Balaji Wafers goes Hawa Hawa

Balaji Wafers may not be a fashionable name when compared to Lays, but it is taking on the multinational giant when it comes to the chips segment!

A common joke in the chips segment is about the amount of air inside the packs, so much that people ask if you are paying for chips or air. Balaji takes this premise head-on, with Ayushmann Khurrana to add to the visibility.

The most interesting thing about this is that this is the second time they are using this messaging.

Back in April 2019, when Publicis Beehive won the Balaji Wafers account, they launched 3 films. At that point, the positioning around ‘hawa’ was “Kam Hawa, Zyaada Wafers”. Literally the same positioning that Vini Cosmetics took with Fogg, to target other deodorant brands – are you paying for gas or perfume?

But this attempt failed because the brand and the agency did not follow Fogg’s strategy fully, by carpet-bombing the media with the films. Balaji did not also have a celebrity to carry the film.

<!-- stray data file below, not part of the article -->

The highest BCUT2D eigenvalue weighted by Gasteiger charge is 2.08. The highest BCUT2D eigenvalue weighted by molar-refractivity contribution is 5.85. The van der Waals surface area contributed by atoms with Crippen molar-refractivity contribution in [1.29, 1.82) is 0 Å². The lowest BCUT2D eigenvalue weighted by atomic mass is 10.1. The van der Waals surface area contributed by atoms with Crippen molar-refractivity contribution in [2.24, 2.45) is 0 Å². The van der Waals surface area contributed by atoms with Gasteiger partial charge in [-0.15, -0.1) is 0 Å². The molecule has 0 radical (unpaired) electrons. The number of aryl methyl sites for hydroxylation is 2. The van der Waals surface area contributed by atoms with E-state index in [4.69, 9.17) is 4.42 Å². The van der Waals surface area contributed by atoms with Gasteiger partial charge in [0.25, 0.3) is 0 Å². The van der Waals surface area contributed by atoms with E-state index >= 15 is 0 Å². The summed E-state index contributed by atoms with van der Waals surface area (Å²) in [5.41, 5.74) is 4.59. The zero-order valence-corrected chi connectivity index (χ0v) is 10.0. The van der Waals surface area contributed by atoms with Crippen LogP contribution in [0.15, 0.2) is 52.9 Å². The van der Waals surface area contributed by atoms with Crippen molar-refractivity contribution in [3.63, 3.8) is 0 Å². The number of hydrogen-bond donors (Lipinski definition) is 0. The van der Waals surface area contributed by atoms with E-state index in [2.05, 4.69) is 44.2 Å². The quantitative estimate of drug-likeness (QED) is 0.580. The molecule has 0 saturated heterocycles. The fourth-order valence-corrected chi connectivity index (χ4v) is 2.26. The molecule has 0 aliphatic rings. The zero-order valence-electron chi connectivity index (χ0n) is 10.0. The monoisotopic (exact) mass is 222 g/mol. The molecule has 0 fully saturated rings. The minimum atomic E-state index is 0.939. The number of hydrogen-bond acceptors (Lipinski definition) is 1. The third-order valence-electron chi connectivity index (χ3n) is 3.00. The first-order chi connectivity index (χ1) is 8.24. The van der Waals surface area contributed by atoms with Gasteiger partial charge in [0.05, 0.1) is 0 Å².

Most importantly, those films made fun of people who could possibly be seen as Lays’ buyers (fangled English speakers, Yoga practitioners and a mother talking out of her hat).

No wonder, that campaign was virtually unseen.

Publicis Beehive seems to have learnt some lesson with this new campaign. It doesn’t poke fun at anybody specifically. In fact, it has Ayushmann playing a double role and one of them is the bumbling fool opening a pack of ‘ordinary chips’ full of air. This time, instead of making fun of people (and them talking in the air/full of hot air), the agency cleverly makes fun of the product’s direct rival, quite literally.

So, even as the earlier campaign’s intent was to attack the rival directly, the narrative ended attacking people choosing that product instead of the product itself. With the campaign, Balaji finally finds its mooring, thanks to the agency’s earlier experiment, and targets the rival head-on. Hopefully, given that Ayushmann’s star is on the ascent (for a foreseeable future, till he runs out of bodily and physical problems to depict on screen), this campaign should stay on air (pun intended). It’s still all very silly, but if Vini/Fogg can use this ‘are you paying for gas or perfume?’ line, why can’t Balaji replace gas with air and try to sell the same promise?



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